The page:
Global fashion brand and LVHM backed, EDUN is a prime example of celebrity-come-fashion designer at its best. Founded by Ali Hewson and U2 frontman, Bono in 2005, EDUN promotes long-term, sustainable growth opportunities in Africa by supporting manufacturers, infrastructure and community building initiatives. The aim of the company is to increase trade throughout the continent of Africa. Their ethical framework is highlighted by the fact that “85% of the EDUN collection will be produced in sub Saharan Africa” for their ethically sourced ready-to-wear spring 2014 collection.
The merging of fashion and sustainability is emphasised by the brand’s latest designer, Danielle Sherman who gets much of her inspiration from Africa. Sherman pays particular attention to “flattening” the female silhouette through collarless shirts, blazers and coats, giving the collection a minimalist vibe. Prices vary within the collection and starting at about $400, you can be guaranteed to find something to suit most budgets.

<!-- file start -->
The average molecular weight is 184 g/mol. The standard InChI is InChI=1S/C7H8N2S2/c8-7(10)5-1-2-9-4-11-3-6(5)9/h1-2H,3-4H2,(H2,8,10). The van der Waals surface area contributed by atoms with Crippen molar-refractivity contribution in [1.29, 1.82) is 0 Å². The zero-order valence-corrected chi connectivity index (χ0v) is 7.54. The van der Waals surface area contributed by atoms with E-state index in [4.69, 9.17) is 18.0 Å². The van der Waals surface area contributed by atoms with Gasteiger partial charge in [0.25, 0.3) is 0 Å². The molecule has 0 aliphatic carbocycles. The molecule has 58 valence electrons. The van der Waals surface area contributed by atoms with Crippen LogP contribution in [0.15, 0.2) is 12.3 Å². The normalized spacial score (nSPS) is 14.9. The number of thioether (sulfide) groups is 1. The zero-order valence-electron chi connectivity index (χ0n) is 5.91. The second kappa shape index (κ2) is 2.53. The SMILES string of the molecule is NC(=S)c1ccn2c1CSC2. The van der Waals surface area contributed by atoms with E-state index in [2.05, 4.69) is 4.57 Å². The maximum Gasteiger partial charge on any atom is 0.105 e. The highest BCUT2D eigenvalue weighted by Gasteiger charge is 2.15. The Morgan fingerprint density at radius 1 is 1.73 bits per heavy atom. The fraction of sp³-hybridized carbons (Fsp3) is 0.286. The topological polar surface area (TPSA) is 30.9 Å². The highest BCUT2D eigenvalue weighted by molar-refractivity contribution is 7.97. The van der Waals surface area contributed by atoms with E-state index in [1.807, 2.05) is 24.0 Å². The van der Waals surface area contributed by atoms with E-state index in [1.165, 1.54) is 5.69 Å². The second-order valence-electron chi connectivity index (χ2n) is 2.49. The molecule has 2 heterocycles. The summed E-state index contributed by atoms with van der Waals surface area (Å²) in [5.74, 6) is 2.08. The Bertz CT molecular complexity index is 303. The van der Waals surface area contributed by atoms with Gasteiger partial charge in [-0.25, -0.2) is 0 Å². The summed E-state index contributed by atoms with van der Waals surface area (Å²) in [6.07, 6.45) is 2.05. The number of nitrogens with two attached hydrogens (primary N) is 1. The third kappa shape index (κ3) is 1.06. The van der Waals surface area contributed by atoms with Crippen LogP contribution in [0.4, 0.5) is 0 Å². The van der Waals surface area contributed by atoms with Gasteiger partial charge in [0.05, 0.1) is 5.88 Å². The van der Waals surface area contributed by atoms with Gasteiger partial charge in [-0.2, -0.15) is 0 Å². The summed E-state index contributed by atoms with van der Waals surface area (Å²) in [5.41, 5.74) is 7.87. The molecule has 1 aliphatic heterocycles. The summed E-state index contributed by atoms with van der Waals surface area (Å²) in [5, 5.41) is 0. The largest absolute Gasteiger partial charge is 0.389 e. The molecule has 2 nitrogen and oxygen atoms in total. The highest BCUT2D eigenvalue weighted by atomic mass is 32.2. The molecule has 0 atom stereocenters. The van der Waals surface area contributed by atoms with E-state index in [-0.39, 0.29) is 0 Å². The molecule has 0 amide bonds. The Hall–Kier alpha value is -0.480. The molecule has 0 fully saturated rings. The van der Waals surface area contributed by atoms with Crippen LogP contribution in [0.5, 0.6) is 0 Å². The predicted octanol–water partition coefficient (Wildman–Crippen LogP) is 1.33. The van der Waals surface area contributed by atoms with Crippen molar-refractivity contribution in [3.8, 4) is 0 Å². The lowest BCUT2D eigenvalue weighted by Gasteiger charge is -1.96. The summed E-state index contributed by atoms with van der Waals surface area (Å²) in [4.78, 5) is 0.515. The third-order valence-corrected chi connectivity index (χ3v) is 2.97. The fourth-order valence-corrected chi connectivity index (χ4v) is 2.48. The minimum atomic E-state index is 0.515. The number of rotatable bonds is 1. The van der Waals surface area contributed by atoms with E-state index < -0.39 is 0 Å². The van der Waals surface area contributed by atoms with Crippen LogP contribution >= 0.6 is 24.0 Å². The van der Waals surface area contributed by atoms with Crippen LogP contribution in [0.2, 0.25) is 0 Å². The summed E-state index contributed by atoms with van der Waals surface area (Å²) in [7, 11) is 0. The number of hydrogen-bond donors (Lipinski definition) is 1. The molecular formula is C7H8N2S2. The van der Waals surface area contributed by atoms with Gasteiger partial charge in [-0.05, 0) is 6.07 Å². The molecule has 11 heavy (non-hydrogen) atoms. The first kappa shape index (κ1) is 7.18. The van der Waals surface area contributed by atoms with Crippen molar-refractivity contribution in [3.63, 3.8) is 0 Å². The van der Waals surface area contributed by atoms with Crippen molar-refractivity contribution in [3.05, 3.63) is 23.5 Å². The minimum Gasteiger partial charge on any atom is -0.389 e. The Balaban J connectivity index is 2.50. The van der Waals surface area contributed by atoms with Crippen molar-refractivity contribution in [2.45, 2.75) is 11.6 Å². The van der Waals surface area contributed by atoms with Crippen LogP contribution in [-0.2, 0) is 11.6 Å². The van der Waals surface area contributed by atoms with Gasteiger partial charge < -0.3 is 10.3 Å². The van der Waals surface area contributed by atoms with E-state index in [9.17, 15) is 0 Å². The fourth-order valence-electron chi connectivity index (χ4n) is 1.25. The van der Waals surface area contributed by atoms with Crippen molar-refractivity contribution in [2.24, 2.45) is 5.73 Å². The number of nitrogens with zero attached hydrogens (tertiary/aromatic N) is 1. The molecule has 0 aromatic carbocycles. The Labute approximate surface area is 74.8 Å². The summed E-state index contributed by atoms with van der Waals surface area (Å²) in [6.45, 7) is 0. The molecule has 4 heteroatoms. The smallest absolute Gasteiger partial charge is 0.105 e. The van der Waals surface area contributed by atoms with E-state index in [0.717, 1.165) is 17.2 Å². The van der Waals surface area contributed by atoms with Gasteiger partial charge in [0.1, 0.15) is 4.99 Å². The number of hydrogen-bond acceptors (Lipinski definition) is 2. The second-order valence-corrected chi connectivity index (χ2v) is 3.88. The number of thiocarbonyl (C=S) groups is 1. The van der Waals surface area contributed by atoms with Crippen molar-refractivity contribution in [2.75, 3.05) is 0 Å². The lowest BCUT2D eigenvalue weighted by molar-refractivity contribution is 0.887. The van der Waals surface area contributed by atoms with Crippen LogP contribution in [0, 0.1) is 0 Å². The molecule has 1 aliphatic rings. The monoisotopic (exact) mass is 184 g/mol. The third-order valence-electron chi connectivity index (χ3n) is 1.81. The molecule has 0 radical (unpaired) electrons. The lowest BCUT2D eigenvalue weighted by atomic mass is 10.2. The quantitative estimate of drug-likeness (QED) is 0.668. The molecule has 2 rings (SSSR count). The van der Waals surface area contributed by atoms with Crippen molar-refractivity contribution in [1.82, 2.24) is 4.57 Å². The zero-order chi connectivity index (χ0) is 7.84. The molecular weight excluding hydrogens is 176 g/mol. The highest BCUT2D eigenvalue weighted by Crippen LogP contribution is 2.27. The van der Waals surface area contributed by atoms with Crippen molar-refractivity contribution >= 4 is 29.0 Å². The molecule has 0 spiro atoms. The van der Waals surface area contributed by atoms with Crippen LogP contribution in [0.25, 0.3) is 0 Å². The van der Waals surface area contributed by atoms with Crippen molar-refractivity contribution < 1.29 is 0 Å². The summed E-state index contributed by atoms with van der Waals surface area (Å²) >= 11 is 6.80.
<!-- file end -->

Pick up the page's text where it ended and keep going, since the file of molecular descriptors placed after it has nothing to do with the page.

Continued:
4. Stella McCartney
The sustainable fashion designer is renowned for role in decreasing the carbon footprint in the world of fashion. Amazingly, her company’s UK based studios and offices are all powered by wind energy. McCartney believes that companies are responsible for the resources they use, something that is clearly reflected in her respective collections. As much organic cotton as possible is used when designing new collections and the company continues to source new, recyclable materials. According to McCartney, “it’s really the job of fashion designers now to turn things on their head in a different way, and not just try to turn a new dress on its head every season.”